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Old 06-13-2014, 01:10 PM
 
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Quote:
Originally Posted by SunGrins View Post
Excellent point. There are other people on the train - actual strangers - who offer interesting conversation and are enjoyable dinner companions in the dining car if you open up to the possibility of meeting someone new. Surprise!! I've met the most interesting people while travelling long distance on Amtrak. Dining car meals are included in the cost of a sleeper, BTW, and the food is good.

No one on a plane is fit company by the time they struggle through security and race to their seat so they can stuff in their earphones. And oh, those peanuts are so tasty.
Last summer my father and I took Amtrak in California and had meal in the dining-car. We had a lovely conversation with the 2 women that shared our table. When I was a child, my family lived in Europe and we took sleeper car trains and it was a fun experience for my siblings and myself.

I think that Amtrak would do better if it had high speed rail services. I have taken high speed trains in China and it was a great experience.
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Old 06-13-2014, 02:07 PM
 
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Quote:
Originally Posted by gpurcell View Post
This is why:
under the raedar: Exactly how big is the United Kingdom?

An overnight from London to Edinburg is like going from Springfield, Missouri to Kansas City, Missouri.

Europe is a lot, lot smaller geographically than the US.
I don't think Europe is smaller than the US. It only seems that way because in the US everything is so spread out while European cities are more dense, compact and closer together making train trips shorter and more feasible for everyday use, but physically US and Europe land mass is comparable in size. They don't have a lot of sprawl in Europe compared to the US. And passenger train service works better and more efficiently in dense population environments. It is not not well-suited for a lot of suburban sprawl which lacks the population density to support it.


Continental US:
9,631,418 km˛
3,718,711 sq mi

Europe:
10,390,000 km˛
4,010,000 sq mi
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Old 06-13-2014, 02:32 PM
 
Location: Vancouver
12,691 posts, read 8,762,959 times
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Quote:
Originally Posted by cisco kid View Post
I don't think Europe is smaller than the US. It only seems that way because in the US everything is so spread out while European cities are more dense, compact and closer together making train trips shorter and more feasible for everyday use, but physically US and Europe land mass is comparable in size. They don't have a lot of sprawl in Europe compared to the US. And passenger train service works better and more efficiently in dense population environments. It is not not well-suited for a lot of suburban sprawl which lacks the population density to support it.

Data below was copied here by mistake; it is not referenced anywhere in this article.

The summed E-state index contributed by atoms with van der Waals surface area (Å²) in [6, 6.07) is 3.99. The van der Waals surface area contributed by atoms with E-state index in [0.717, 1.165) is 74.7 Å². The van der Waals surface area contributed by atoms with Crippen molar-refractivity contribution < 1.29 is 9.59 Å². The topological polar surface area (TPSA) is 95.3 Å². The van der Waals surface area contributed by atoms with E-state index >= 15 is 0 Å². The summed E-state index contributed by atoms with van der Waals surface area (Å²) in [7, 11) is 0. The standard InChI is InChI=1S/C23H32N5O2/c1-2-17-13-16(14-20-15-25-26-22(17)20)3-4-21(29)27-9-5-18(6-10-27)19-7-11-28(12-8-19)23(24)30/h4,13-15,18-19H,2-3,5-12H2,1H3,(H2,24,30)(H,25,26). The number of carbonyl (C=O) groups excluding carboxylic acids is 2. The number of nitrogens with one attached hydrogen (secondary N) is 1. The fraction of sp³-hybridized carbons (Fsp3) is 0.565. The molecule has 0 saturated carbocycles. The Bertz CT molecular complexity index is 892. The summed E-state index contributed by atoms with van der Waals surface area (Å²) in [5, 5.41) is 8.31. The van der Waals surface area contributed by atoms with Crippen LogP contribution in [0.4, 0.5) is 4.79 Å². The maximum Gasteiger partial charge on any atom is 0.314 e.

Continental US:
9,631,418 km˛
3,718,711 sq mi

Europe:
10,390,000 km˛
4,010,000 sq mi
True, but most people when talking about Europe talk about western Europe which is quite compact compared to the US and Canada. Not many actually mean the whole of Europe.
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Old 06-13-2014, 02:35 PM
nei nei won $500 in our forum's Most Engaging Poster Contest - Thirteenth Edition (Jan-Feb 2015). 

Over $104,000 in prizes has already been given out to active posters on our forum and additional contests are planned
 
Location: Long Island / NYC
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The Northeast US (except maybe exculding uninhabited northern Maine) has about the same area and population as France.
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Old 06-13-2014, 02:44 PM
 
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Quote:
Originally Posted by Natnasci View Post
True, but most people when talking about Europe talk about western Europe which is quite compact compared to the US and Canada. Not many actually mean the whole of Europe.

How do you know that? Are you a mind reader?
But if someone means to say western Europe, then simply say western Europe. I can't read their minds.